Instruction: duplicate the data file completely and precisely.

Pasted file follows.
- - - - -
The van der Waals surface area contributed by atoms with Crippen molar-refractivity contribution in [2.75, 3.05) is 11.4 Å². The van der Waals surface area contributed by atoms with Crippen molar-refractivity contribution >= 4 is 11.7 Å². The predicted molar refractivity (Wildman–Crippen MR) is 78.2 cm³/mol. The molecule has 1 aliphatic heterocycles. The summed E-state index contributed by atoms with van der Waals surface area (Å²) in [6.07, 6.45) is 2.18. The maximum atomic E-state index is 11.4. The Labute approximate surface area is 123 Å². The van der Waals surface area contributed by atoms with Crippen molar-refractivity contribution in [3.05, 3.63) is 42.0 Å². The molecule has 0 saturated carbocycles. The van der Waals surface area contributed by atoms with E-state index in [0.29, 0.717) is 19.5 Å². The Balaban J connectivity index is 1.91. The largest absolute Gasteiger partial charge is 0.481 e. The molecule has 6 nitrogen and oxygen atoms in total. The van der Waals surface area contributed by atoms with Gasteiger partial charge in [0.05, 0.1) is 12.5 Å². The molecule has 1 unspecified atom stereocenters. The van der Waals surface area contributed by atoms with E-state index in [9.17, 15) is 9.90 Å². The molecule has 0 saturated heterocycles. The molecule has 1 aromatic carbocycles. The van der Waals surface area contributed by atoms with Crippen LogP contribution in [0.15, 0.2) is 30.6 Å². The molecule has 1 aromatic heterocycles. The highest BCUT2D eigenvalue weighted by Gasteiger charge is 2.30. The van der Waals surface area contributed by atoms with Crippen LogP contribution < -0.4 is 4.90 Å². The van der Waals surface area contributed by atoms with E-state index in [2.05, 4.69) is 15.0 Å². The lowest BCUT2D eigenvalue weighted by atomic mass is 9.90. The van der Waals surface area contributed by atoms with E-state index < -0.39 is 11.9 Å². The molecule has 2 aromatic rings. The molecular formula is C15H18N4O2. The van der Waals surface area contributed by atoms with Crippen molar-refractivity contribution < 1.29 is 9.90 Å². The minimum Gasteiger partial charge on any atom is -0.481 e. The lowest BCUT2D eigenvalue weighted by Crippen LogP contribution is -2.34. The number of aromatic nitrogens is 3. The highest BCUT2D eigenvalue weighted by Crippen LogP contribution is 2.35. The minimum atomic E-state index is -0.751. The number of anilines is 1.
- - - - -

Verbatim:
The van der Waals surface area contributed by atoms with Crippen molar-refractivity contribution in [2.75, 3.05) is 11.4 Å². The van der Waals surface area contributed by atoms with Crippen molar-refractivity contribution >= 4 is 11.7 Å². The predicted molar refractivity (Wildman–Crippen MR) is 78.2 cm³/mol. The molecule has 1 aliphatic heterocycles. The summed E-state index contributed by atoms with van der Waals surface area (Å²) in [6.07, 6.45) is 2.18. The maximum atomic E-state index is 11.4. The Labute approximate surface area is 123 Å². The van der Waals surface area contributed by atoms with Crippen molar-refractivity contribution in [3.05, 3.63) is 42.0 Å². The molecule has 0 saturated carbocycles. The van der Waals surface area contributed by atoms with E-state index in [0.29, 0.717) is 19.5 Å². The Balaban J connectivity index is 1.91. The largest absolute Gasteiger partial charge is 0.481 e. The molecule has 6 nitrogen and oxygen atoms in total. The van der Waals surface area contributed by atoms with Gasteiger partial charge in [0.05, 0.1) is 12.5 Å². The molecule has 1 unspecified atom stereocenters. The van der Waals surface area contributed by atoms with E-state index in [9.17, 15) is 9.90 Å². The molecule has 0 saturated heterocycles. The molecule has 1 aromatic carbocycles. The van der Waals surface area contributed by atoms with Crippen LogP contribution in [0.15, 0.2) is 30.6 Å². The molecule has 1 aromatic heterocycles. The highest BCUT2D eigenvalue weighted by Gasteiger charge is 2.30. The van der Waals surface area contributed by atoms with Crippen LogP contribution < -0.4 is 4.90 Å². The van der Waals surface area contributed by atoms with E-state index in [2.05, 4.69) is 15.0 Å². The lowest BCUT2D eigenvalue weighted by atomic mass is 9.90. The van der Waals surface area contributed by atoms with E-state index < -0.39 is 11.9 Å². The molecule has 2 aromatic rings. The molecular formula is C15H18N4O2. The van der Waals surface area contributed by atoms with Crippen molar-refractivity contribution < 1.29 is 9.90 Å². The minimum Gasteiger partial charge on any atom is -0.481 e. The lowest BCUT2D eigenvalue weighted by Crippen LogP contribution is -2.34. The number of aromatic nitrogens is 3. The highest BCUT2D eigenvalue weighted by Crippen LogP contribution is 2.35. The minimum atomic E-state index is -0.751. The number of anilines is 1.